The dual stage ramp assembly as described above provides several advantages over conventional designs using only a single ramp angle for ball ramp actuation. The button ramp assembly 142, as well as the first stage angles 134 and 136 of depressions 62 and 76, both allow for quick actuation of disc assembly 124 due to the steep initial angle of actuation. This reduces delay between user initiated actuation of brake 10 via slave cylinder 94 and the resulting braking force generated by disc assembly 124, while also reducing the amount of rotational movement required to generate braking forces. Consequently the amount of movement required of pushrod 92 and slave cylinder 94 is reduced, thereby requiring less fluid displacement to actuate the brake. Additionally, the shallower second angles 138, 140 provide superior mechanical advantage to brake 10 than would steeper angles. Thus, performance is enhanced in the sense that responsiveness is improved, without negatively effecting the mechanical advantage generated by the rotatable actuator.
Another embodiment of the invention is shown in FIGS. 13-16. There a ball ramp brake generally indicated by the numeral 210 is shown and is similar in most respects to brake 10 described herein. Brake 210, like brake 10, thus includes a housing 211, a disc assembly 212 having stationary discs 213 and rotating discs 214. Brake 210 further includes a ball ramp actuator including a rotatable actuator 220, as described above. Housing 211 of brake 210 includes a cooling chamber 224 positioned between a disc assembly chamber 215 and housing 211 opposite rotatable actuator 220. Cooling chamber 224 is annular in shape, is positioned around an axis 222, and is in fluid communication with disc assembly chamber 215 at a cooling chamber inlet 230 and a cooling chamber outlet 232 (FIG. 15). Cooling chamber inlet 230 is located at the periphery of disc assembly 212, and cooling chamber outlet 232 is located radially closer to axis 222. Cooling chamber 224 may also include convection ribs (not shown) projecting from housing 211 into cooling chamber 224 as is well known in the art of cooling chambers. The ribs provide additional surface area at which heat transfer may occur between the fluid and housing 211.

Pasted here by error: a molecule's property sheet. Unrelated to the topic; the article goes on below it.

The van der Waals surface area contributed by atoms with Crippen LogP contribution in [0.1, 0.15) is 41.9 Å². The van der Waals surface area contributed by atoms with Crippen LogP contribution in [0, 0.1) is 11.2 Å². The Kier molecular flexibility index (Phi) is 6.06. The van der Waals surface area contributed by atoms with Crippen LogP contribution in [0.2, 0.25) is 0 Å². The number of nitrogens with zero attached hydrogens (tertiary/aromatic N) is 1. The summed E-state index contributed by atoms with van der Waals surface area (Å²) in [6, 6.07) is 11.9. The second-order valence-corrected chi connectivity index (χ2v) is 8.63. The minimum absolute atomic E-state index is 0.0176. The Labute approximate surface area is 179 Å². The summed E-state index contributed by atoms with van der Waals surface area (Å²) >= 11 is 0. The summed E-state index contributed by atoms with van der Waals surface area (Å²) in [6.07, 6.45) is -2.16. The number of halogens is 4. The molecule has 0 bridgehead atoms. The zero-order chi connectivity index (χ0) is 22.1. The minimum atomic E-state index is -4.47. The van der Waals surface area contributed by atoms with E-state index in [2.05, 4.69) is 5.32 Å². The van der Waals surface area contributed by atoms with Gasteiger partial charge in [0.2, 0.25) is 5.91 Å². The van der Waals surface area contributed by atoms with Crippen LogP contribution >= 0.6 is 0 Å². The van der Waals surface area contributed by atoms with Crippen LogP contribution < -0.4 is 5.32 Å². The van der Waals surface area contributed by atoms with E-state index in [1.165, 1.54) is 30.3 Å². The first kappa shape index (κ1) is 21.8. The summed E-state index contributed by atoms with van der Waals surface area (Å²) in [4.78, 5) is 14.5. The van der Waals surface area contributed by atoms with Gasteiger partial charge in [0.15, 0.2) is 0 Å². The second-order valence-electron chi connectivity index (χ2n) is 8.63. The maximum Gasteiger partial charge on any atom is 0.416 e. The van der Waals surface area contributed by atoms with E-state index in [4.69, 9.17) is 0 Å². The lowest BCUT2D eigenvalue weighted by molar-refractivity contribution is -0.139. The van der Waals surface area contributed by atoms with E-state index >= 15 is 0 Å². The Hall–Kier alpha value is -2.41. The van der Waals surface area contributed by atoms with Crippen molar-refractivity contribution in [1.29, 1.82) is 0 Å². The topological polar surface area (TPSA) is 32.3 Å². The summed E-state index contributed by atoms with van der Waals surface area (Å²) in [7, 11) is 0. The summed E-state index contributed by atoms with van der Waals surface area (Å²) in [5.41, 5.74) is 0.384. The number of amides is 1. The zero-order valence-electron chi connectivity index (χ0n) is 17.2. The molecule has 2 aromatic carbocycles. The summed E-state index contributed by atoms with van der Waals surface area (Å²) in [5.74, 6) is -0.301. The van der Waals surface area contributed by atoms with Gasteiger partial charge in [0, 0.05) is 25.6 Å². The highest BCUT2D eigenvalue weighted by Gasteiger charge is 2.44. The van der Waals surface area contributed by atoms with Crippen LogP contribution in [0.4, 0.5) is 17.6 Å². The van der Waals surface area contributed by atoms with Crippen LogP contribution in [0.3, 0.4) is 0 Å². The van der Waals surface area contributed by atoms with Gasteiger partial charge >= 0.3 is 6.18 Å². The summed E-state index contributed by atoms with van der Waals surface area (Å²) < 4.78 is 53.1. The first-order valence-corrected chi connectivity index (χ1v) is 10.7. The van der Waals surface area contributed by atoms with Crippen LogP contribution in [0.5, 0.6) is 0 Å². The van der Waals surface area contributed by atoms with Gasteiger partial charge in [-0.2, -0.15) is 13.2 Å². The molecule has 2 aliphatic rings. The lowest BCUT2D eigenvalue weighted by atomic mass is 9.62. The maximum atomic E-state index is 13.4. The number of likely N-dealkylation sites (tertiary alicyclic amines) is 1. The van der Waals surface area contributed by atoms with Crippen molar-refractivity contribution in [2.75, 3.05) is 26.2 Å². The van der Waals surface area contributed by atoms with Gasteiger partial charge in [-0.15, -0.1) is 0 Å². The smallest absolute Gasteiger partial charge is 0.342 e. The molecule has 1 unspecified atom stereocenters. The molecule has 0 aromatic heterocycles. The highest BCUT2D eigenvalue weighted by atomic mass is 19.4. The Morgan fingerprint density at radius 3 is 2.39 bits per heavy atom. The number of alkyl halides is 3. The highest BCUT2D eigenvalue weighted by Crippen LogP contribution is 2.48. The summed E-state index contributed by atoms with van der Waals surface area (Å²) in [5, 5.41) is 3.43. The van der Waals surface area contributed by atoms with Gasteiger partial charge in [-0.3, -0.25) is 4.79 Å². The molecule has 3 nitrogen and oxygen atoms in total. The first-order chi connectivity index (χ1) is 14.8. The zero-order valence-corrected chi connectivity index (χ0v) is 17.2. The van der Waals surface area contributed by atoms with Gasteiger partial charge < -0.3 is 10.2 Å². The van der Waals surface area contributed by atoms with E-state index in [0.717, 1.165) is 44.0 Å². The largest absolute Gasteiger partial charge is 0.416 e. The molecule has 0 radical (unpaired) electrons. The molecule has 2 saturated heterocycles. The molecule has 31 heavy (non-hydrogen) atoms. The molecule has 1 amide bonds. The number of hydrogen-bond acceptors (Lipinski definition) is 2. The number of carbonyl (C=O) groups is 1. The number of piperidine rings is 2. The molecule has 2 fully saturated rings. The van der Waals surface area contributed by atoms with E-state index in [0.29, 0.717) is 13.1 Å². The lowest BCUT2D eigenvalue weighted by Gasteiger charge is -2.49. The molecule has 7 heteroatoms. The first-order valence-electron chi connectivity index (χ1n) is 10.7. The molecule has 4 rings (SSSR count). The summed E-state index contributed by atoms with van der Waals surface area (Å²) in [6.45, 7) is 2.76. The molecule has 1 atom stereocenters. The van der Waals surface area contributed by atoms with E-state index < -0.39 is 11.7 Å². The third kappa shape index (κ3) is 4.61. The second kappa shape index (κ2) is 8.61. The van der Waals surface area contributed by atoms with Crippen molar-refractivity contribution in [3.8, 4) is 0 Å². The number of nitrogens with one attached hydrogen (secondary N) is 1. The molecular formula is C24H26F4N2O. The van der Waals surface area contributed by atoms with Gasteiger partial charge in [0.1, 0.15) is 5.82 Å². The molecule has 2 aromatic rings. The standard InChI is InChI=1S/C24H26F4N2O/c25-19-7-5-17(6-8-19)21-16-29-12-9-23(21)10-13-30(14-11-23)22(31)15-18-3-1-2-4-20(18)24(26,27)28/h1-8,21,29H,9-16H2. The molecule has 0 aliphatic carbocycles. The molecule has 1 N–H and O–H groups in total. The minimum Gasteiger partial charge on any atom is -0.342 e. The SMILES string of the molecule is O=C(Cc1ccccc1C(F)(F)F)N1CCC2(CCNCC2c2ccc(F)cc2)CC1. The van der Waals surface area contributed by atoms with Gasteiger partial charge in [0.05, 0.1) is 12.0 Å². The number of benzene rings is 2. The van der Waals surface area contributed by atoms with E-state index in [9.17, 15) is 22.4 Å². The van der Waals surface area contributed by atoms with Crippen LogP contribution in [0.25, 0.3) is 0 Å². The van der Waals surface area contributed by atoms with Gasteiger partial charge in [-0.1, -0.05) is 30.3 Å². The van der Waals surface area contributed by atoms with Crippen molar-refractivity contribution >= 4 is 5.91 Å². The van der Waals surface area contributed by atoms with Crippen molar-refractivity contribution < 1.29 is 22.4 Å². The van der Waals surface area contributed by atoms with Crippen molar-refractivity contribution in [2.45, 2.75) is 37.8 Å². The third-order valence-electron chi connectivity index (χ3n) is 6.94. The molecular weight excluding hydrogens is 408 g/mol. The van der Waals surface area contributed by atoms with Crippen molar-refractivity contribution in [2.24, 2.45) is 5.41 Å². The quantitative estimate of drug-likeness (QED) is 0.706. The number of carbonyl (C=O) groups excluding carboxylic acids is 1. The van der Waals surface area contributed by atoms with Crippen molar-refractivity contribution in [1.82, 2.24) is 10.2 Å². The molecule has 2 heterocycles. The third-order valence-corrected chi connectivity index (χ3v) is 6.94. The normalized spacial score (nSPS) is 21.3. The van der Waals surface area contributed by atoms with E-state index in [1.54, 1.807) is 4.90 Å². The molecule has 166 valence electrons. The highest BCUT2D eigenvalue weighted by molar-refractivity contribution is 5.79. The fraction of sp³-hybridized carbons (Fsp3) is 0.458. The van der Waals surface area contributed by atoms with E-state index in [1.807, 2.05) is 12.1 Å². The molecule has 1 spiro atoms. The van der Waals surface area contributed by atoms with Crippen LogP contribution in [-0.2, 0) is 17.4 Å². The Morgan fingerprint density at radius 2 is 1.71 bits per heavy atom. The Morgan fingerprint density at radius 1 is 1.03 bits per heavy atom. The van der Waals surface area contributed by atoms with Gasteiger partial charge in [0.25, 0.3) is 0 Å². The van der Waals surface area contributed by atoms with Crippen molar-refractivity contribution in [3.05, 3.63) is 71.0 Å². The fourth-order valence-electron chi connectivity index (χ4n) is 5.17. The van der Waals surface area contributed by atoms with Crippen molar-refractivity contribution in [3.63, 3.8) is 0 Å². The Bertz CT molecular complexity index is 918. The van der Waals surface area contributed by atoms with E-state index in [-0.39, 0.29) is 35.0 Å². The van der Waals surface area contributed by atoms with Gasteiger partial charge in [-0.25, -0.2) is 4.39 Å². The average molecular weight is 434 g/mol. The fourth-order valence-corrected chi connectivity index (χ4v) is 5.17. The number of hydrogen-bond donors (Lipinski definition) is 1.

Fluid within disc assembly chamber 215 is forced toward the periphery of the chamber due to the rotation of rotating discs 214. This fluid then flows through cooling chamber inlet 230, through cooling chamber 224, and back into disc assembly chamber 215 through cooling chamber outlet 232. In this way the fluid absorbs heat generated by the disc assembly 212 while in the disc assembly chamber 215, and then releases the heat as it travels through cooling chamber 224 in a continuous cycle. When a braking force is applied by rotatable actuator 220, the rotating discs 214 will cease rotation and, consequently, the circular flow through cooling chamber 224 will cease, causing the fluid to flood disc assembly chamber 215. When the braking force is released and rotational discs 214 commence rotation, the flow through cooling chamber 224 will begin again. Thus, the fluid is cooled, thereby increasing efficiency without effecting the braking forces generated by brake 210.
It is thus evident that a ball ramp brake constructed as described herein accomplishes the objects of the present invention and otherwise substantially improves the art.